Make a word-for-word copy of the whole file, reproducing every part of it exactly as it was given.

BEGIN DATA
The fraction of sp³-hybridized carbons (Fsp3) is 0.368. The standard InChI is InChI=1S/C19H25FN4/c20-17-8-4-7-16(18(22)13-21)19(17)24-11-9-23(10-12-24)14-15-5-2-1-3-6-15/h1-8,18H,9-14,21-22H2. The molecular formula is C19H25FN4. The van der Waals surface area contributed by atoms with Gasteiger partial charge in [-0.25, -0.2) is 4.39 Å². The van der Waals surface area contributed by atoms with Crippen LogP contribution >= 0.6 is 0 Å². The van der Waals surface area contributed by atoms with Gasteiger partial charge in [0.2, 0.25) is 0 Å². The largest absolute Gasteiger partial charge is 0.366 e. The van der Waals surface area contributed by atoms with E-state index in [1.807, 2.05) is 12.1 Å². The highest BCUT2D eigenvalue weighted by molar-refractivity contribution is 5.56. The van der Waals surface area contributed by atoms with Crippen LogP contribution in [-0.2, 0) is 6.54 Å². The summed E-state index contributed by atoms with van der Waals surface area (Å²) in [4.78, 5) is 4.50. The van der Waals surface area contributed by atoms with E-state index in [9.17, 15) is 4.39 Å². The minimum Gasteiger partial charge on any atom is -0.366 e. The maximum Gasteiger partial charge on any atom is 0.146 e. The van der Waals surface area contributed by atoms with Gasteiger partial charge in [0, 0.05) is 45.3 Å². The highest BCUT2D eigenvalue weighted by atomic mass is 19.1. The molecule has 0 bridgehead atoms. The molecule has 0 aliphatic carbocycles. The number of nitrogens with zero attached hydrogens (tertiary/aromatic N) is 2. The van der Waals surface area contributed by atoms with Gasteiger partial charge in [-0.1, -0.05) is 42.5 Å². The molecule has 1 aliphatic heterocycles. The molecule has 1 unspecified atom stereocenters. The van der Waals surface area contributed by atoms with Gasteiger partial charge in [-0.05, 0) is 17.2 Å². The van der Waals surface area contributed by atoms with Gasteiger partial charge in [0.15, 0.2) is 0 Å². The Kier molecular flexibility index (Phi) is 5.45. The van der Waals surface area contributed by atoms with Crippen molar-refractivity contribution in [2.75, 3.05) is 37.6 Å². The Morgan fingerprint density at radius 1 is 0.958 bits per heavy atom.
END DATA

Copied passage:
The fraction of sp³-hybridized carbons (Fsp3) is 0.368. The standard InChI is InChI=1S/C19H25FN4/c20-17-8-4-7-16(18(22)13-21)19(17)24-11-9-23(10-12-24)14-15-5-2-1-3-6-15/h1-8,18H,9-14,21-22H2. The molecular formula is C19H25FN4. The van der Waals surface area contributed by atoms with Gasteiger partial charge in [-0.25, -0.2) is 4.39 Å². The van der Waals surface area contributed by atoms with Crippen LogP contribution >= 0.6 is 0 Å². The van der Waals surface area contributed by atoms with Gasteiger partial charge in [0.2, 0.25) is 0 Å². The largest absolute Gasteiger partial charge is 0.366 e. The van der Waals surface area contributed by atoms with E-state index in [1.807, 2.05) is 12.1 Å². The highest BCUT2D eigenvalue weighted by molar-refractivity contribution is 5.56. The van der Waals surface area contributed by atoms with Crippen LogP contribution in [-0.2, 0) is 6.54 Å². The summed E-state index contributed by atoms with van der Waals surface area (Å²) in [4.78, 5) is 4.50. The van der Waals surface area contributed by atoms with E-state index in [9.17, 15) is 4.39 Å². The minimum Gasteiger partial charge on any atom is -0.366 e. The maximum Gasteiger partial charge on any atom is 0.146 e. The van der Waals surface area contributed by atoms with Gasteiger partial charge in [0, 0.05) is 45.3 Å². The highest BCUT2D eigenvalue weighted by atomic mass is 19.1. The molecule has 0 bridgehead atoms. The molecule has 0 aliphatic carbocycles. The number of nitrogens with zero attached hydrogens (tertiary/aromatic N) is 2. The van der Waals surface area contributed by atoms with Gasteiger partial charge in [-0.1, -0.05) is 42.5 Å². The molecule has 1 aliphatic heterocycles. The molecule has 1 unspecified atom stereocenters. The van der Waals surface area contributed by atoms with Gasteiger partial charge in [-0.05, 0) is 17.2 Å². The van der Waals surface area contributed by atoms with Gasteiger partial charge in [0.15, 0.2) is 0 Å². The Kier molecular flexibility index (Phi) is 5.45. The van der Waals surface area contributed by atoms with Crippen molar-refractivity contribution in [2.75, 3.05) is 37.6 Å². The Morgan fingerprint density at radius 1 is 0.958 bits per heavy atom.